Opposite this opening to Christopher Kimball’s “Milk Street: Cookish: Throw It Together”
is a photograph of the bow-tied, bespectacled author, arms crossed over a spotless Milk Street apron. I thought, “Wow, so JUDGEY.” In fact, I read those words a few bites in to one of the first five-ish ingredient recipes I memorized — Lidia Bastianich’s pasta alla vodka — when Kimball made an unexpected turn. To my delight, “Cookish” seems to have been written just for me.
Charred corn with coconut chilies and lime from “Milk Street: Cookish: Throw it Together” were added to our family’s weekly taco night.
Kimball says when he founded the Milk Street empire from which this latest cookbook was born, he seized onto a more global view of cooking — that it’s the ingredients that matter most.
Here he makes a compelling case for what he deems is a “powerhouse supermarket pantry” — miso, garam masala, harissa and ground turmeric to name a few — and delivers on the promise the investment brings.
This is a recipe collection bursting with ease, allowing a handful of key ingredients to orient a dish. Into weekly taco night, I tried his charred corn with coconut chilies and lime, the simplicity of which checked every box: speed, practicality, ease, flavor.
We had his maple and soy-glazed chicken skewers, paired with his roasted carrots with turmeric-honey. Kimball peppers the book with four options for the food item to rotate into weekly menus as you wish: recipes that present Brussels sprouts or green beans or whole cauliflower four ways — and that’s just the section on vegetables.
There were so many Post-It notes marking the “Cookish” recipes I wanted to try it felt like what started out as a bad first date blossomed into a successful relationship. — Margaret Dawson
Asha Gomez’s second cookbook focuses on colorful ingredients and the power of family.
Evan Sung/Running Press
Kerala-born, Atlanta-based chef and author Asha Gomez has reunited with her co-author, Martha Hall Foose, for a new culinary tome, “I Cook in Color.” Their 2016 cookbook, “My Two Souths: Blending the Flavors of India into a Southern Kitchen,” was nominated for a James Beard Award.
Gomez, who was born in Southern India and has been in the United States for most of her life, has made her career fusing the flavors of her South India birthplace with those of her US Southern home.
Gomez’s latest work puts an emphasis on spices — but most importantly being a curious and adventurous eater with a mind towards nutrition and healthy dishes. The recipes all cohere around Gomez’s life, her stories, her travels, her family and friends.
For example, her love of the Caribbean and the flavors of St. Croix, Jamaica, Antigua inspired recipes for Caribbean Fried Snapper and Crucian Curry Chicken.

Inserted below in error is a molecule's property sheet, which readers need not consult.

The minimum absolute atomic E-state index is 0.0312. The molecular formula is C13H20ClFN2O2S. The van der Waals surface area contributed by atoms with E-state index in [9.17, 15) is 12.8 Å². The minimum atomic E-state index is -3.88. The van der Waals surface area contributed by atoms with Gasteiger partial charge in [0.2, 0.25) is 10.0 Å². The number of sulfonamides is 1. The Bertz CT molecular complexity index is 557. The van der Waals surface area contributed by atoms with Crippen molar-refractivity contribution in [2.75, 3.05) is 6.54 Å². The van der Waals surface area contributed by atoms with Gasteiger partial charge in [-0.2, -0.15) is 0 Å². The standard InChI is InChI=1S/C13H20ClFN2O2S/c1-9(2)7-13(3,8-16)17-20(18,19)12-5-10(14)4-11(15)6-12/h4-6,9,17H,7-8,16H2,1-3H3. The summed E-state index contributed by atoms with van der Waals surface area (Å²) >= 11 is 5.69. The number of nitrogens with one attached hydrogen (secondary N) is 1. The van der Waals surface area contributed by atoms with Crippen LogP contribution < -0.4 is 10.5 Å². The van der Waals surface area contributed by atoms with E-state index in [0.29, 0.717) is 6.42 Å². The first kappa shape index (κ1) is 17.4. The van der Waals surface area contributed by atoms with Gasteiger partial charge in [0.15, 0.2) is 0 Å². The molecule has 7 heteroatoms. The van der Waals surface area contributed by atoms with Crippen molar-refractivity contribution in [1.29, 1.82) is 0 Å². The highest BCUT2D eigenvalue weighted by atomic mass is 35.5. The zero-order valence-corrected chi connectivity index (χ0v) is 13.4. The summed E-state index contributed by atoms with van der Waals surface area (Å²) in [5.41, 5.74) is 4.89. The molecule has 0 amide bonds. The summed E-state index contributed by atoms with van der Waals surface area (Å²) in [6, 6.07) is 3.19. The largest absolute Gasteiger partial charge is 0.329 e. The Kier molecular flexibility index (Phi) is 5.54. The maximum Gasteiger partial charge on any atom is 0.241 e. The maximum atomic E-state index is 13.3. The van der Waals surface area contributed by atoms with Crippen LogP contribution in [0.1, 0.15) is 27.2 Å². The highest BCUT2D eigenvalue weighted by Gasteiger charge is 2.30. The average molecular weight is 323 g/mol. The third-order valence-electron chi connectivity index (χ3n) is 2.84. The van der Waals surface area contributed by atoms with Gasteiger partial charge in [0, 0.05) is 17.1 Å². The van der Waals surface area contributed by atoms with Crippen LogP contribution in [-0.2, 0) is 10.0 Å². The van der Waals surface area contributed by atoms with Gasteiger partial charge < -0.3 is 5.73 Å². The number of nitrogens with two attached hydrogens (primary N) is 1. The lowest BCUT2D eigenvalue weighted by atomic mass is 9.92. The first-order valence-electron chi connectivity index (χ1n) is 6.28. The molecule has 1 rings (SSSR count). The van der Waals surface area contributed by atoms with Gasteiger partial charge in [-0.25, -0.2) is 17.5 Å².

Her years working in New York City and eating spicy shrimp marinara over linguine at a restaurant on Mulberry Street in Little Italy inspired her Spicy Garlic Shrimp with Capers.
A Queens, New York, noodle take-out spot was a go-to for Gomez over 15 years ago, and now her iteration of Singapore noodles.
Her teenage son, Ethan, clearly inspires Gomez as much as any of her past exploits and travels do, and her dedication and love for him drips from nearly every page.
“I Cook in Color” is a testimonial of love, through food and friends, passed on from generation to generation, from continent to continent. — Brekke Fletcher
“In Bibi’s Kitchen” is a bright and beautiful homage to the recipes and stories from eight African countries: Eritrea, Somalia, Kenya, Tanazania, Mozambique, South Africa, Madagascar and Comoros.
More than a book of recipes, “In Bibi’s Kitchen” is a bright and beautiful homage to the recipes and stories from eight African countries: Eritrea, Somalia, Kenya, Tanzania, Mozambique, South Africa, Madagascar and Comoros. In each section, bibis (grandmothers in Swahili) from the Indian-Ocean bordering countries share thoughts on cooking, food traditions and more.
Xawaash, a Yemeni spice blend, is an ingredient in the Somali dish Beef Suqaar, and it’s worth making for the heady scent of cinnamon, cumin, coriander, cloves and cardamom that fills the kitchen.
Most of the recipes in the thoughtfully laid out book are approachable, their list of ingredients are ones found in most home cooks’ pantries. Some, like Ma Halima’s Beef Suqaar, a rich beef and tomato-based dish referred to as Somali stir-fry, require a bit of legwork.
The key ingredient is xawaash, a Yemeni spice blend, and it’s worth making for heady scent of cinnamon, cumin, coriander, cloves and cardamom that fills the kitchen.
Written by Hawa Hassan and Julia Turshen, friends with a belief that “grandmothers hold the world’s most important stories,” this collection of stories and recipes is rich and rooted and bound to become a kitchen staple. — Stacey Lastoe
IFor the novice or even the above-average home cook, the recipes contained in “Kiin” may be more than a bit daunting, but they are more than rewarding.
Chef and restaurateur Nuit Regular, who grew up in Thailand, calls northern Thai cooking a journey. Indeed, for the novice or even the above-average home cook, the recipes contained in Kiin may be more than a bit daunting. Most recipes call for 10 or more ingredients and include arguably arduous steps.